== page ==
Thursday, January 7, 2016

16 Ways to Use TinyTap in Your Classroom

TinyTap is a fantastic free iPad app and Android app for building fun and interactive review games. With the app you can create games based on pictures, diagrams, videos, and icons. Students can play your games on their iPads, Android tablets, or in the web browser on their laptops. Speaking of playing games, TinyTap recently published a game that features sixteen ways to use TinyTap in your classroom. That game is embedded below.

TinyTap games can be shared through Google Classroom as well as through email and social media.

Dog Detective - Do You Speak Dog?

If you have followed this blog for more than a month or two, you've probably figured out that I am passionate about dogs and animal rescue. My personal Facebook feed is littered with updates from the various shelters and rescue groups that I support. Yesterday, a neat resource came through my feed that I think is worth sharing here too.

Be a Dog Detective is an article and video that illustrates what a dog's body language can tell you. The visuals show examples of happy dogs, scared dogs, territorial dogs, and dogs that want to play. Further, Be a Dog Detective shows you when it might be safe to pet a dog and when to leave a dog alone. The video is embedded below.

How Do We Know What Color Dinosaurs Were?

How Do We Know What Color Dinosaurs Were? is a new TED-Ed lesson that answers a question I often had in school. In the lesson we learn how scientists examine the melanosomes of fossilized feathers to determine the colors of some dinosaurs. The lesson explains how the physics of light and color eventually lead scientists to their conclusions.

How Do We Know What Color Dinosaurs Were? is appropriate for middle school and high school students. Read below the video for some resources appropriate for elementary school students.

Dinosaster is an online game in which students move a dinosaur across a timeline in a Mario Brothers-like style of running and jumping. The object of the game is to hit each dinosaur bone along the way. When a new bone is grabbed a new fact card about a dinosaur appears on the screen. The object is to get all the cards and discover why the dinosaurs became extinct.

The Natural History Museum hosts a directory of names, facts, and figures for more than 300 dinosaurs. One of the ways that you can search through the database is by country. Select the "in your country" option to find the dinosaurs that may have roamed the land in what is now your country. The search results will display a grid of drawings the types of dinosaurs in your country. Click on the images to learn more the dinosaurs.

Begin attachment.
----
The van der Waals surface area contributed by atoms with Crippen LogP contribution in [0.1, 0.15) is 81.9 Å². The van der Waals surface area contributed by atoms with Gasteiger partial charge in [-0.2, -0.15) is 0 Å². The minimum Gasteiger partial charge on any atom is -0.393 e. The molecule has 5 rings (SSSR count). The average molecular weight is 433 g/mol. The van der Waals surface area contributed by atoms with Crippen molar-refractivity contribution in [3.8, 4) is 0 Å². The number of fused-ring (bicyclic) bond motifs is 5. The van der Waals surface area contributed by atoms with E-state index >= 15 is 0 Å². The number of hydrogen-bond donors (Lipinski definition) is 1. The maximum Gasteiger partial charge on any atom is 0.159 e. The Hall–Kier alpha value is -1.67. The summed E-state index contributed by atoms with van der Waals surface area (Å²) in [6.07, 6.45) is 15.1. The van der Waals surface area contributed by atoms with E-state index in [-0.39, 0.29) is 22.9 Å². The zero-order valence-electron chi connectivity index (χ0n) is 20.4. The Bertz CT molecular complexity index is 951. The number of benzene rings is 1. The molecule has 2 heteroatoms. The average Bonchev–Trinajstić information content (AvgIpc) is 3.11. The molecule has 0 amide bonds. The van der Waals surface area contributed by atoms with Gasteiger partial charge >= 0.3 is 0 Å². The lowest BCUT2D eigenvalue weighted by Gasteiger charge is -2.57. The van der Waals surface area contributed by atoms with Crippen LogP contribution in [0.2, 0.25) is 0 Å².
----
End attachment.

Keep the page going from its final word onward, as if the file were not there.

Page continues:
The Walking With Dinosaurs apps (free iPad appfree Android app) use a bit of augmented reality to take students on a virtual walk with dinosaurs. To use the apps you have to print out the "targets" that when scanned reveal a dinosaur's story. The apps also allow your students to include pictures of themselves in settings with the dinosaurs that they learn about through the app.

Digital Note-Taking with OneNote

This is a guest post from Beth Holland (@brholland) of EdTechTeacher - an advertiser on this site.

One of the most powerful tools available to students these days may be Microsoft's note-taking app: OneNote. Unlike the rest of the Office Suite, you can download OneNote for FREE on any device - iPad, laptop, Android, even Chromebooks!

To get started, download the FREE app and then login with either a FREE Microsoft Online account or an Office 365 account (free with a license to Office for Education). Not only can notes contain text, links, and images, but also handwriting (if on a tablet), audio recording, videos, file attachments, and a number of paper backgrounds. Additionally, OneNote can also be used for PDF annotation. Because OneNote is associated with an online account, notes automatically sync to the cloud and can be accessed on any device.

Two features distinguish OneNote from other note-taking apps like Evernote. First, notes can be shared and collaboratively edited in real time - much like Google Docs. This includes collaborative handwriting when on tablets. Next, OneNote notes can be opened and edited in multiple locations at the same time. Consider a student taking notes in OneNote on a laptop or Chromebook while inserting photos from their phone.

Finally, if your school does have Office 365, the new OneNote Class Notebook is an amazing resource. Teachers can create shared notebooks with their students to easily disseminate class content, collect work, and provide feedback by visiting and signing in with their Office 365 account.

To learn more about using OneNote in the classroom and the OneNote Class Notebook, check out the video below.

Beth will be a featured speaker at the February 1-3, 2016 EdTechTeacher Innovation Summit

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